2. Methods: Conventional evidence synthesis approaches are based on reductionist methods, which are relatively well suited for specifying and measuring relationships between single nutrients and single physiological outcomes characteristic of nutrition-specific interventions. Conversely, nutrition-sensitive interventions require the development of methods for investigating complex nutrition interventions.[8,9] Such methods need to take into account the conceptual, governance, and political challenges associated with the causes of these problems.[10,11]

3. Governance: The observed evidence synthesis dynamics are set against persistent concerns about potential conflicts of interest and how to manage relationships with the private sector, particularly in the context of concerns about research agenda distortion and framing effects.[12-14]

4. Capacity: Capacity constraints in conducting nutrition systematic reviews and using evidence to inform policy are particularly apparent in low- and middle-income countries.

Responding to the need to reshape evidence and its use and to ensure that nutrition polices are designed to tackle contemporary nutrition problems, a Symposium on Nutrition and Evidence for Policy and Practice was convened in Vienna, Austria, as part of the 23rd Cochrane Colloquium in 2015 (2015.colloquium.cochrane.org). The symposium explored how Cochrane might best take a proactive role in reforming evidence use in nutrition policy so as to be more relevant, transparent, and responsive to decision makers globally. Sixty people from a range of sectors and countries participated in the symposium, with presentations by members of the Cochrane Central Executive, the WHO, and national organizations, and by experts in systematic reviews and nutrition policy. The presentations led into an interactive workshop session during which symposium participants joined one of four groups to discuss an allocated question. The four overarching statements and priority actions prepared in response are documented in Table 1 and form the basis of this call to action.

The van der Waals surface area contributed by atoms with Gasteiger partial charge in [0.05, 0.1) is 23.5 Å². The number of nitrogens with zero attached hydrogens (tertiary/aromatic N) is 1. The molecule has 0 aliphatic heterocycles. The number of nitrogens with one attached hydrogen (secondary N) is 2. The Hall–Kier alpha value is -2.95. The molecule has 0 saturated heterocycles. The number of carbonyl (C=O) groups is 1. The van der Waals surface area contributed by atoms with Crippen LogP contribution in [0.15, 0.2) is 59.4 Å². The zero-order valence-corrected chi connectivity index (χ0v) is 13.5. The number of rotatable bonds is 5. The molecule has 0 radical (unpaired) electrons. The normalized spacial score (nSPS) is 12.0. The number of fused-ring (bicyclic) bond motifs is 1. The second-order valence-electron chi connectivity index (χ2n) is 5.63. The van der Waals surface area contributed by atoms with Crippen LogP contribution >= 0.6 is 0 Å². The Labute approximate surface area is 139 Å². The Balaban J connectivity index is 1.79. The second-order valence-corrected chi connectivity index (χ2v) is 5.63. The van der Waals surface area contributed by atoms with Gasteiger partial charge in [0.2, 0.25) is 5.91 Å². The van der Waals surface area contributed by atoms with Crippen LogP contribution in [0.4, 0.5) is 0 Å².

Table 1. Overarching statements and priority actions for Cochrane to reshape evidence synthesis and use for nutrition policy

ED000118 Table 1

We call on Cochrane to implement the actions listed in Table 1. The recent establishment of a Cochrane Nutrition Field (nutrition.cochrane.org) provides an opportunity to progress this call to action. The Field's objectives are to:

1. Increase the coverage, quality, and relevance of Cochrane Reviews of nutrition, through:

  • identifying priority topics and gaps in Cochrane nutrition evidence;
  • identifying and linking editors, peer reviewers, and authors with nutrition content and methodological expertise with groups conducting reviews; and
  • sourcing funding and technical resources to support review teams.

2. Increase the impact of Cochrane nutrition reviews, through:

  • building strong relationships with other Cochrane entities and stakeholders;
  • increasing visibility of nutrition reviews in the Cochrane Library;
  • identifying Cochrane nutrition reviews that can be disseminated;
  • building capacity of researchers and decision-makers to use evidence from reviews; and
  • promoting the use of Cochrane nutrition reviews to inform the primary research agenda and new reviews needed.

3. Strengthen methods to conduct Cochrane nutrition reviews, through:

  • highlighting methodological strengths and limitations of existing reviews;
  • enhancing methodology; and
  • promoting activities to improve quality and reporting of primary nutrition research.

Members of Cochrane Nutrition have begun strengthening existing networks and partnerships to carry out this work. Cochrane Nutrition is based in South Africa and will seek input from within Cochrane as well as from partners outside of Cochrane. Those interested in participating in furthering this agenda are encouraged to visit nutrition.cochrane.org and get involved.